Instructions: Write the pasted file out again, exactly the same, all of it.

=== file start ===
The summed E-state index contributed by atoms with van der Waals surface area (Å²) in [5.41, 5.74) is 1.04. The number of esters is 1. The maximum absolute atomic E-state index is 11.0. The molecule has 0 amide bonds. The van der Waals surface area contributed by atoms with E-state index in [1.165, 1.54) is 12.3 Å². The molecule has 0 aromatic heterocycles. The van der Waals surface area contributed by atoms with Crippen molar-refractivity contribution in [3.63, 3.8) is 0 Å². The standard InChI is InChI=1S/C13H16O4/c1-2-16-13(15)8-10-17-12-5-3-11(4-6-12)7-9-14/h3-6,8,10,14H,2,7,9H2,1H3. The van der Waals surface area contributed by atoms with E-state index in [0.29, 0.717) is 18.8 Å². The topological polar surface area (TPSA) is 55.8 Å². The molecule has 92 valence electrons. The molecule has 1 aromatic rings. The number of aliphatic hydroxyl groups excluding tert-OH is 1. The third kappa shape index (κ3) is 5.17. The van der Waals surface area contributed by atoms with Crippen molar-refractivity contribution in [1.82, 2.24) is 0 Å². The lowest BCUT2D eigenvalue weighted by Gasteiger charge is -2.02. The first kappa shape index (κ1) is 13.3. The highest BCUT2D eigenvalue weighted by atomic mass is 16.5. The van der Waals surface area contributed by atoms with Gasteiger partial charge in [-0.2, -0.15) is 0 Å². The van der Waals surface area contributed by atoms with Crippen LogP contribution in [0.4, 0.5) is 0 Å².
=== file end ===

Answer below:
The summed E-state index contributed by atoms with van der Waals surface area (Å²) in [5.41, 5.74) is 1.04. The number of esters is 1. The maximum absolute atomic E-state index is 11.0. The molecule has 0 amide bonds. The van der Waals surface area contributed by atoms with E-state index in [1.165, 1.54) is 12.3 Å². The molecule has 0 aromatic heterocycles. The van der Waals surface area contributed by atoms with Crippen molar-refractivity contribution in [3.63, 3.8) is 0 Å². The standard InChI is InChI=1S/C13H16O4/c1-2-16-13(15)8-10-17-12-5-3-11(4-6-12)7-9-14/h3-6,8,10,14H,2,7,9H2,1H3. The van der Waals surface area contributed by atoms with E-state index in [0.29, 0.717) is 18.8 Å². The topological polar surface area (TPSA) is 55.8 Å². The molecule has 92 valence electrons. The molecule has 1 aromatic rings. The number of aliphatic hydroxyl groups excluding tert-OH is 1. The third kappa shape index (κ3) is 5.17. The van der Waals surface area contributed by atoms with Crippen molar-refractivity contribution in [1.82, 2.24) is 0 Å². The lowest BCUT2D eigenvalue weighted by Gasteiger charge is -2.02. The first kappa shape index (κ1) is 13.3. The highest BCUT2D eigenvalue weighted by atomic mass is 16.5. The van der Waals surface area contributed by atoms with Gasteiger partial charge in [-0.2, -0.15) is 0 Å². The van der Waals surface area contributed by atoms with Crippen LogP contribution in [0.4, 0.5) is 0 Å².